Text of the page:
Ashes 2019: England must not put too much pressure on Jofra Archer, says Paul Collingwood
England must not put too much pressure on Jofra Archer as they aim to level the Ashes series this week, says assistant coach Paul Collingwood.
The fast bowler is set to make his Test debut against Australia in the second Test starting at Lord’s on Wednesday.
Archer starred in England’s World Cup win but Collingwood says England “cannot just rely” on the 24-year-old.
“We can’t say ‘look Jofra, you are coming in to answer all the questions Australia are asking’,” he said.
England were beaten by 251 runs by Australia in the first Test at Edgbaston last week with Barbados-born Archer left out with a side injury.
Despite building his reputation in Twenty20 leagues, Archer is expected to add greater threat to England’s bowling attack at Lord’s as a bowler who can bowl regularly over 90mph, unlike England’s attack in Birmingham.
“He is going to add what we have already,” Collingwood told the Tuffers & Vaughan Show.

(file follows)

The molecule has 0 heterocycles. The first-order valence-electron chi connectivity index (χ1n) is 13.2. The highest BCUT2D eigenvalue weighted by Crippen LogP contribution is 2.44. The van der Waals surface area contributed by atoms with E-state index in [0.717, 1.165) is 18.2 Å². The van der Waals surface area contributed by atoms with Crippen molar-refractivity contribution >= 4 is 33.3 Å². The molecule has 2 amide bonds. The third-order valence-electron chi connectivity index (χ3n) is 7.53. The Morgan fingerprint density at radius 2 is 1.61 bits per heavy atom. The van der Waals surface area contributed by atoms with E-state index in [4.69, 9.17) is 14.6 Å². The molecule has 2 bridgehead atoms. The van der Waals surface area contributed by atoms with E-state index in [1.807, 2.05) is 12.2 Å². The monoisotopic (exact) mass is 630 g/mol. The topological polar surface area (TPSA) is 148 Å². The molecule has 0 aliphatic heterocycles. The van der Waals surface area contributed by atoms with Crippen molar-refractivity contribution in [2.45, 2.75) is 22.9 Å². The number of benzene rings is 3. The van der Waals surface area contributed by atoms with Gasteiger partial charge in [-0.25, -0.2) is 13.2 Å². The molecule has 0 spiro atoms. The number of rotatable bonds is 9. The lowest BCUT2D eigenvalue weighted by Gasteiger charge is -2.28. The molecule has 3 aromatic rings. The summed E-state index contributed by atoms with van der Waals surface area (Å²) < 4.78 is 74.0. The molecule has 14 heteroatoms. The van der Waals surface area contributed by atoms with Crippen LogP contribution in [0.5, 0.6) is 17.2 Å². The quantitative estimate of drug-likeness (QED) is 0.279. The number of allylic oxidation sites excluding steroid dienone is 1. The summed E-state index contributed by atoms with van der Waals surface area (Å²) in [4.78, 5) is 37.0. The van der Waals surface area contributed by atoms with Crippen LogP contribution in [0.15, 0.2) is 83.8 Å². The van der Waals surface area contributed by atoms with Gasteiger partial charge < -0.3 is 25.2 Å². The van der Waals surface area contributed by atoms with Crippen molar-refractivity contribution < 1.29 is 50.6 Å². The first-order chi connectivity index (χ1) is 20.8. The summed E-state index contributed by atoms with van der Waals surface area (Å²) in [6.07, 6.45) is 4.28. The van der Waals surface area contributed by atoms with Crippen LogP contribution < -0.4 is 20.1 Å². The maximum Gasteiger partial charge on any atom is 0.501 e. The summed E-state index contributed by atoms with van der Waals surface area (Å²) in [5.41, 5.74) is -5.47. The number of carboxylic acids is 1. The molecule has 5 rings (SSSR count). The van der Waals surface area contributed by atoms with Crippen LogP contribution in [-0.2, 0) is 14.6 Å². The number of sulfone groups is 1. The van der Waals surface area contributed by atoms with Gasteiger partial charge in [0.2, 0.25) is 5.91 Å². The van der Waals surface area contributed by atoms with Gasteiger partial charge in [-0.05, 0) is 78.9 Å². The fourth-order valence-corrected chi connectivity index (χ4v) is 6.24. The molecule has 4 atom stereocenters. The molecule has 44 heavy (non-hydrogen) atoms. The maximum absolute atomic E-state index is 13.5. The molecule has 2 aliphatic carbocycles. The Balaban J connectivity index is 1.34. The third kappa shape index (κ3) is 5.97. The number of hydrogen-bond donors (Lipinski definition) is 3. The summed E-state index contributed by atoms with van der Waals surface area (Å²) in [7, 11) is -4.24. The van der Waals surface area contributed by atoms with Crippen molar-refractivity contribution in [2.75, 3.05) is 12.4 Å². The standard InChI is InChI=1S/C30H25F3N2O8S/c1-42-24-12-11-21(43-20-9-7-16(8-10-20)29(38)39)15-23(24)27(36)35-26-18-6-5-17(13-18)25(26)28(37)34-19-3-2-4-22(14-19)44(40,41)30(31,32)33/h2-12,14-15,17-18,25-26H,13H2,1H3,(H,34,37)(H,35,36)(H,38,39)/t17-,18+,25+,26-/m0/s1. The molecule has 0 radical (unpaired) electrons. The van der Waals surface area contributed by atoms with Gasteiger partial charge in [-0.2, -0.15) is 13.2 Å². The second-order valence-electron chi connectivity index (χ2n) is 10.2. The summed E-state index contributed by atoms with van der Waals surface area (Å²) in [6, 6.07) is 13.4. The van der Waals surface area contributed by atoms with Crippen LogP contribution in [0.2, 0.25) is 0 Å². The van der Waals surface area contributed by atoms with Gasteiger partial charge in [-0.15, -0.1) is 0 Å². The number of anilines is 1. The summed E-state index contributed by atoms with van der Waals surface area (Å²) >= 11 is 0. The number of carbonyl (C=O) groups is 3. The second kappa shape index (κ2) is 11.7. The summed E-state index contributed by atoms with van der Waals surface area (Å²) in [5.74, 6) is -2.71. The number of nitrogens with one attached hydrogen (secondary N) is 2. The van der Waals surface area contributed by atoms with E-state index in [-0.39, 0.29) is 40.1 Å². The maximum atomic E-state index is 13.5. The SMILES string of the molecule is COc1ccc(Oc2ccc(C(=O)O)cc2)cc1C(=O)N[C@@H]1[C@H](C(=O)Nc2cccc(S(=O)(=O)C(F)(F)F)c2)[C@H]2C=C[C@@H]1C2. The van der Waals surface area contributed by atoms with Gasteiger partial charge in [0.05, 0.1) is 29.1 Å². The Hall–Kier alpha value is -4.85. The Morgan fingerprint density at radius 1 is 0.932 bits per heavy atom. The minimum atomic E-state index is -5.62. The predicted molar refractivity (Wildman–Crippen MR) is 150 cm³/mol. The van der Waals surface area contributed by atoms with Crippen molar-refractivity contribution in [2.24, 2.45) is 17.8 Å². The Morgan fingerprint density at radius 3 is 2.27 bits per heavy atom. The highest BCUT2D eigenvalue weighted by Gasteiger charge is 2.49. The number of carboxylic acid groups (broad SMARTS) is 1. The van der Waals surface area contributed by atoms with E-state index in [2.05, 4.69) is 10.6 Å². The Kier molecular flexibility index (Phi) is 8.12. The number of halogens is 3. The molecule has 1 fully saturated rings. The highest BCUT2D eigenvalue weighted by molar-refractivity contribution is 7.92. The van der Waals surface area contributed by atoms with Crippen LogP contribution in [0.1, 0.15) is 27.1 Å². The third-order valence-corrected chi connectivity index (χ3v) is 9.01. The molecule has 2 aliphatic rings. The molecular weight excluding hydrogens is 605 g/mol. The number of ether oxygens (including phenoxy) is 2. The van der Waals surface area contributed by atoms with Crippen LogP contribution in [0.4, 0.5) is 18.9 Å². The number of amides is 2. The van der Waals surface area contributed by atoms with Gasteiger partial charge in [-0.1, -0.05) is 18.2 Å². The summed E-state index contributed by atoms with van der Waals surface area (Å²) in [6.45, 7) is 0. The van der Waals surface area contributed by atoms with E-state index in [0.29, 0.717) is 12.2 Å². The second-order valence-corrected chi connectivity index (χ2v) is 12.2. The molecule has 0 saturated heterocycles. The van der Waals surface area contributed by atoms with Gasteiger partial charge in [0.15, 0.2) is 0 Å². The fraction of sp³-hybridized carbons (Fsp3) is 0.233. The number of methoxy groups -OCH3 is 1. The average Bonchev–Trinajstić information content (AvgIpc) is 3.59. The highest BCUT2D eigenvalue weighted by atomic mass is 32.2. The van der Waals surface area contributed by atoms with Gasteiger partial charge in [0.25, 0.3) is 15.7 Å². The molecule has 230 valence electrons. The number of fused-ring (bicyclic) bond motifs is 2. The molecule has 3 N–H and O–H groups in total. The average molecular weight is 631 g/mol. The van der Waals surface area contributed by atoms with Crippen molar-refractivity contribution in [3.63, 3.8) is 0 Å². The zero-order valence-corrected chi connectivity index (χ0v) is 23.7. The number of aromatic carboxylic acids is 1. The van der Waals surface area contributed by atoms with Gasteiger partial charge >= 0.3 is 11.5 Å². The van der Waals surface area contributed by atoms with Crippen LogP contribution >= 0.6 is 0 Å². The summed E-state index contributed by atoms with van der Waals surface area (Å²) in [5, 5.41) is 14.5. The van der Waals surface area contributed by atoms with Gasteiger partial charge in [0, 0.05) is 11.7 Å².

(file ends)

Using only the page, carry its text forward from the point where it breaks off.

“We have got a very good seam attack and he gives us different options.
“He does have the confidence and X-factor about him but I don’t want the team to rely on a young lad coming in and expecting him to beat the Aussies. It doesn’t work like that.”
Former England captain Michael Vaughan said he expects Archer to “have an impact” at Lord’s if he is given his debut.
“If he has a bad first spell I don’t think it affect him,” Vaughan said. “He has that kind of mentality.
“I am led to believe he has already told the selectors he wants [Sussex team-mate] Chris Jordan to present his cap.
“If that happens on Wednesday morning, this guy has got something about him that we probably haven’t seen in England team ever.
“He has got this character that is so relaxed and chilled that is great to be around.”
Former England spinner Phil Tufnell said Archer had been a “revelation” in white-ball cricket for England but will find the challenge different when playing the longest form of the game for the first time.
“You are bowling unit and you have all got to stick together and all contribute,” Tufnell said.
“In one-day cricket you can have explosive spells or three overs at death when you can really make a difference but it will be interesting to see how he settles into Test match lines and lengths and disciplines.
“If anyone can, he can.”